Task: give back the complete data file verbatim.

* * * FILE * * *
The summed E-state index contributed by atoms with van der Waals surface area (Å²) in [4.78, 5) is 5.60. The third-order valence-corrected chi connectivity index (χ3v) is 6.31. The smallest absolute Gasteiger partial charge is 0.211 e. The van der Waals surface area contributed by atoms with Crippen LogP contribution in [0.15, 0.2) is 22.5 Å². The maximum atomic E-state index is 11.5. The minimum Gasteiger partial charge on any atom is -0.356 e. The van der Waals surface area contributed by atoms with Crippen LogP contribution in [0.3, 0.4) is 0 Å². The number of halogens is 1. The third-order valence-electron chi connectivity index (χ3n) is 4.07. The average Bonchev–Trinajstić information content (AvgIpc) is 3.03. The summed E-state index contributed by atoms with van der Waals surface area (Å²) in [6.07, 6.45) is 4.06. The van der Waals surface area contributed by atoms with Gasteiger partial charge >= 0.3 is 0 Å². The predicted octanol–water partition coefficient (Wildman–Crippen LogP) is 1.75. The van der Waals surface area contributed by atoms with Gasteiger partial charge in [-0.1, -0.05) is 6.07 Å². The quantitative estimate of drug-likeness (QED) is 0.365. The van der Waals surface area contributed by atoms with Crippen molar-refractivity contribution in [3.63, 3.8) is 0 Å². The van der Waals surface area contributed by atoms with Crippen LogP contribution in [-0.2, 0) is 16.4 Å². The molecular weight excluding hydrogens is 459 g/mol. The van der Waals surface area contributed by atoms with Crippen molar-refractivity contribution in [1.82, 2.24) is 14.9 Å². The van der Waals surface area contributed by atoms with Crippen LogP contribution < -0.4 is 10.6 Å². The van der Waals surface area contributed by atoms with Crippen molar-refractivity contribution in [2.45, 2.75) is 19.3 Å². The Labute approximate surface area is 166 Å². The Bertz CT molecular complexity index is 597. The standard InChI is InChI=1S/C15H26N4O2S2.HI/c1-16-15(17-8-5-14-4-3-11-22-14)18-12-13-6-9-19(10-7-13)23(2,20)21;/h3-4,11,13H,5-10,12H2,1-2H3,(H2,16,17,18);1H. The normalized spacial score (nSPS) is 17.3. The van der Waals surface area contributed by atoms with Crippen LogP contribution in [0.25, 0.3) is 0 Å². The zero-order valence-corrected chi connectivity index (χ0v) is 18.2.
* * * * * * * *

The summed E-state index contributed by atoms with van der Waals surface area (Å²) in [4.78, 5) is 5.60. The third-order valence-corrected chi connectivity index (χ3v) is 6.31. The smallest absolute Gasteiger partial charge is 0.211 e. The van der Waals surface area contributed by atoms with Crippen LogP contribution in [0.15, 0.2) is 22.5 Å². The maximum atomic E-state index is 11.5. The minimum Gasteiger partial charge on any atom is -0.356 e. The van der Waals surface area contributed by atoms with Crippen LogP contribution in [0.3, 0.4) is 0 Å². The number of halogens is 1. The third-order valence-electron chi connectivity index (χ3n) is 4.07. The average Bonchev–Trinajstić information content (AvgIpc) is 3.03. The summed E-state index contributed by atoms with van der Waals surface area (Å²) in [6.07, 6.45) is 4.06. The van der Waals surface area contributed by atoms with Gasteiger partial charge >= 0.3 is 0 Å². The predicted octanol–water partition coefficient (Wildman–Crippen LogP) is 1.75. The van der Waals surface area contributed by atoms with Gasteiger partial charge in [-0.1, -0.05) is 6.07 Å². The quantitative estimate of drug-likeness (QED) is 0.365. The van der Waals surface area contributed by atoms with Crippen molar-refractivity contribution in [3.63, 3.8) is 0 Å². The van der Waals surface area contributed by atoms with Crippen LogP contribution in [-0.2, 0) is 16.4 Å². The molecular weight excluding hydrogens is 459 g/mol. The van der Waals surface area contributed by atoms with Crippen molar-refractivity contribution in [1.82, 2.24) is 14.9 Å². The van der Waals surface area contributed by atoms with Crippen LogP contribution < -0.4 is 10.6 Å². The van der Waals surface area contributed by atoms with Crippen molar-refractivity contribution in [2.45, 2.75) is 19.3 Å². The Labute approximate surface area is 166 Å². The Bertz CT molecular complexity index is 597. The standard InChI is InChI=1S/C15H26N4O2S2.HI/c1-16-15(17-8-5-14-4-3-11-22-14)18-12-13-6-9-19(10-7-13)23(2,20)21;/h3-4,11,13H,5-10,12H2,1-2H3,(H2,16,17,18);1H. The normalized spacial score (nSPS) is 17.3. The van der Waals surface area contributed by atoms with Crippen LogP contribution in [0.25, 0.3) is 0 Å². The zero-order valence-corrected chi connectivity index (χ0v) is 18.2.